Recently I purchased one of each variety from the Chicken Picks range. That’s three from the Original Series and four from the Tritone III Series. I have to say they take some getting used to, but once you do, they may become your plectrum of choice—if you are interested in incredibly long lasting and easy to grip plectrums that is. I honestly think that there has to be one plectrum from the seven I tried that will suit everyone. It all comes down to playing style I believe.
By the way, I was going to call this a scary review. You know, because I’m using the name Scarebear. But I realised the review isn’t scary. It’s rather normal actually. Unlike the Chicken Picks plectrums. They’re not normal. They’re better than that. But not scary. Not scary at all.
The seven plectrums in the pack I purchased were:
- Original Series Regular (2.6mm)
- Original Series Light (2.2mm)
- Original Series Shredder (3.5mm)
- Tritone III Series Badazz III (2.0mm)
- Tritone III Series Badazz III (2.5mm)
- Tritone III Series Bermuda III (2.1mm)
- Tritone III Series Bermuda III (2.7mm)
If you’re used to playing what I’ll call a standard plectrum, then all of these plectrums are going to feel thick. Because they are. What I discovered though, was that for reasons unknown to me and my feeble mind, the grip strength required to hold these plectrums is less than that of a standard plectrum. This makes picking easier (in relation to the hand strength required). There is still some adjusting you have to do in regards to the picking edge and its distance from your finger tips, but for me at least, the different feel is one that was one that was easy to adjust to quickly.
I won’t run through all of the plectrums individually, but I will tell you more about the four I preferred the most. I’ll end with my favourite plectrum.
Original Series Regular (2.6mm)
Of the plectrum types, the Original Series are the closest to standard or traditional plectrums. The 2.6mm plectrum is close to a standard plectrum size and shape. It’s just a lot thicker. Having said that, this plectrum—as is the case for all other Chicken Picks plectrums—has a smooth and thin picking edge. It’s a picking edge that even after hours of playing time seems to somehow stay smooth and ridge-free. That’s been the case for me at least.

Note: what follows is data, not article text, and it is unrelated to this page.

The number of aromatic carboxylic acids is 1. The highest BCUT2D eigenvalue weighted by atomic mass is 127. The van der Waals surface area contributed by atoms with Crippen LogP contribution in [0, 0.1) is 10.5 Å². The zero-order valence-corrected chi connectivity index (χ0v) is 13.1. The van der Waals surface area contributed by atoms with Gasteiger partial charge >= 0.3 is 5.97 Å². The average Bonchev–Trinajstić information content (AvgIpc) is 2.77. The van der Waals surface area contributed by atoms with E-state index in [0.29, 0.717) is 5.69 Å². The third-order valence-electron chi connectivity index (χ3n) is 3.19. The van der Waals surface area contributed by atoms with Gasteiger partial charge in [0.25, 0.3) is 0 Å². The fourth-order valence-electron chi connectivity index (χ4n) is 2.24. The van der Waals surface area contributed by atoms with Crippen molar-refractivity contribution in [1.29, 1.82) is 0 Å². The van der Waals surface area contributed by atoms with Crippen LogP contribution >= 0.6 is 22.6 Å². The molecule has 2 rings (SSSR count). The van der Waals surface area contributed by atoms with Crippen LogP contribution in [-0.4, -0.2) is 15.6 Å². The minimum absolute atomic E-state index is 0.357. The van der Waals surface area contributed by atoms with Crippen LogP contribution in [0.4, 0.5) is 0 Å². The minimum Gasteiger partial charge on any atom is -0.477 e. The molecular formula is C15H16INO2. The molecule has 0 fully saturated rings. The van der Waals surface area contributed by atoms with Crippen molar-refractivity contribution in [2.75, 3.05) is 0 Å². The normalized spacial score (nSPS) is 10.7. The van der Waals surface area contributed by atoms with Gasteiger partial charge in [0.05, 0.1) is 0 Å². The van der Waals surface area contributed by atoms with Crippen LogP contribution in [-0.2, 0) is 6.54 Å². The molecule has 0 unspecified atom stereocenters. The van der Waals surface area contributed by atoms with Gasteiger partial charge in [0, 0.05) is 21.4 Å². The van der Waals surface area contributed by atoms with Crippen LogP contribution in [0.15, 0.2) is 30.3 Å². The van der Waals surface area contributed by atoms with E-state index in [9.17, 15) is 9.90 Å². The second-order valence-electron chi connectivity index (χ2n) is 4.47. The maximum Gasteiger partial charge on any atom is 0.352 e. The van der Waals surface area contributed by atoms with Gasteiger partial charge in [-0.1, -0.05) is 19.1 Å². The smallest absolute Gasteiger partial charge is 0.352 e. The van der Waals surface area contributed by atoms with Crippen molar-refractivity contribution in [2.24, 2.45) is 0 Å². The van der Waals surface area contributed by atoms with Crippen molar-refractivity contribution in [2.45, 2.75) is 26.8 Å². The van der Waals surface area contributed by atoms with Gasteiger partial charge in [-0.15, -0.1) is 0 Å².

The plectrum gets dirty—that’s my issue more than the plectrum’s issue—but it retains its shape incredibly well. This again is true for all of the Chicken Picks range.
For regular guitar playing, this is a mighty fine guitar plectrum.
Original Series Shredder (3.5mm)
Similar in shape to the Original Series Regular, the Shredder is smaller in size and thicker. If you’re an accurate shred-style guitarist, this is the plectrum to get from the Original Series range. It fits perfectly in-between your thumb and finger with just enough plectrum to attack the strings. I really like this plectrum. It does have a more specific audience in mind though in my opinion. I’m OK with that because I’m that audience—minus the accuracy part because I don’t have that.
Tritone III Series Badazz III (2.0mm)
The Badazz III is similar in size to the Shredder, but this plectrum is one of the thinnest in the Chicken Picks range. The Badazz III plectrums however are a three-point design allowing you to hold the plectrum traditionally, or unconventionally should you choose. If you ever manage to wear out a picking edge on this plectrum—or any of the Tritone III Series plectrums which feature this awesome advantage—then you can spin the plectrum around and wear out the other two picking edges. It’s like three plectrums in one.
Still it’s not my favourite plectrum from Chicken Picks. Nope. My favourite would be …
Tritone III Series Bermuda III (2.7mm)
Because it’s from the Tritone III Series, the Bermuda III also features three picking edges to choose from. It’s similar in shape to the Badazz, but it’s regular plectrum sized. I just find it to be the most comfortable plectrum to hold and play with. I feel like I don’t have to exert as much energy to pick using this plectrum and the feel is just right.
One thing I will say for all of the plectrums I tried from the Chicken Picks range was that they do make a very different sound when striking the string when compared to standard plectrums. The sound is a lot more audible than normal, but as I mostly play amplified and distorted guitar, it made no difference to me.
When I did use the plectrums on an acoustic guitar, I actually liked the different tone I was getting from the plectrum. It seems to suit an acoustic sound in my opinion. It’s almost another tone that you are now able to get out of your acoustic guitar playing (for plectrum style playing of course).
The plectrums are lighter than they look and in my honest—unpaid—opinion, well worth the investment. I know I’ll be using the Badazz and Bermuda for a long time to come.